President Barack Obama won re-election last night in a tight race against Republican challenger Mitt Romney, earning a second term in the White House. The president won the popular vote by more than 1 million ballots, and won nearly 60 percent of the electoral vote.
Millions of Americans were on the edge of their seat on Election Night, waiting in suspense as states, one by one, released election results. The hours slowly rolled by.
8 p.m: Despite Obama’s strong lead in statewide polls leading up to Election Day, early results favored Romney. Nearly an hour after polls closed in some states, Romney was announced the winner of four states: Kentucky, Indiana, Oklahoma and South Carolina. Obama had only won one state—Vermont—by that time. For Obama supporters, the early numbers were unsettling: the president’s three electorial votes paled in comparison to Romney’s 28.
8:30 p.m: Things begin to look up for Obama and his running mate, Vice President Joe Biden. Reports confirm six additional wins for the Democrat candidates: Connecticut, Rhode Island, Massachusetts, Illinois, Delaware and Washington, D.C. Minutes later, more victories are announced for the blue team. Obama wins the majority of northern, eastern and western states; Romney is favored in the South. It seems to be a toss-up between the two candidates in the Midwest until reports confirm Obama has gained several crucial wins—Wisconsin, Iowa and Ohio, among other swing states—later in the evening.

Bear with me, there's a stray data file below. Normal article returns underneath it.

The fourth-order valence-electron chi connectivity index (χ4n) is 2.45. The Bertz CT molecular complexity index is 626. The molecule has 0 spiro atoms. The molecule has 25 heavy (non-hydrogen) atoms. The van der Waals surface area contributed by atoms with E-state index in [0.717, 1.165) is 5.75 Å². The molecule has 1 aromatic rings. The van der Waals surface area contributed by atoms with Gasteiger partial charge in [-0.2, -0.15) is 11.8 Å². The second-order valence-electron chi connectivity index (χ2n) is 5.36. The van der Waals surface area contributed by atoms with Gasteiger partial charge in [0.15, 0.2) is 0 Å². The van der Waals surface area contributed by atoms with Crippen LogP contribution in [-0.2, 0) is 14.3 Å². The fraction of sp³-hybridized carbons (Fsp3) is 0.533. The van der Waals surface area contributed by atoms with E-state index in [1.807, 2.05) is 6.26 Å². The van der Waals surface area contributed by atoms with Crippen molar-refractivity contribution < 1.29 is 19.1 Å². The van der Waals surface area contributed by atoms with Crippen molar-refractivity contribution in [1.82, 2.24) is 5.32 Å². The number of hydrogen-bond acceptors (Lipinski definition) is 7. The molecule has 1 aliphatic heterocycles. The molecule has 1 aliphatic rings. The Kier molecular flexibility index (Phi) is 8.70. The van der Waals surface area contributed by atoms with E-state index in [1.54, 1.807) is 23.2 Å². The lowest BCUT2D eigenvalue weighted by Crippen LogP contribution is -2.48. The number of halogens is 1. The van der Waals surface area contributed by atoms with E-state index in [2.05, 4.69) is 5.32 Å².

10 p.m.: Several media outlets are calling the election in Obama’s favor. Celebrations begin worldwide.
12 a.m.: The president has officially gained more than 270 electoral votes—the number of votes required to win the U.S. presidency. A few hours later, his electoral vote count at more than 300. Around this time, Romney concedes to the defeat alongside his vice-presidential running mate, U.S. Representative Paul Ryan. Not long after, Romney delivers a speech in Boston.
“I so wish that I had been able to fulfill your hopes … but the nation chose another leader,” Romney said, adding, “I wish all of them well, but particularly the president, the first lady and their daughters. This is a time of great challenges for America, and I pray that the president will be successful in guiding our nation.”
2 a.m. (November 7, 2012): Obama delivers a heartfelt victory speech in Chicago, expressing his gratitude to voters, campaign supporters, friends and family members. His victory celebration is attended by thousands of supporters, including his wife, Michelle Obama, daughters Sasha and Malia, and Vice President Biden and his wife, Jill Biden.
“Tonight in this election, you, the American people, reminded us that while our road has been hard, while our journey has been long, we have picked ourselves up, we have fought our way back,” Obama said. “We know in our hearts that for the United States of America, the best is yet to come.”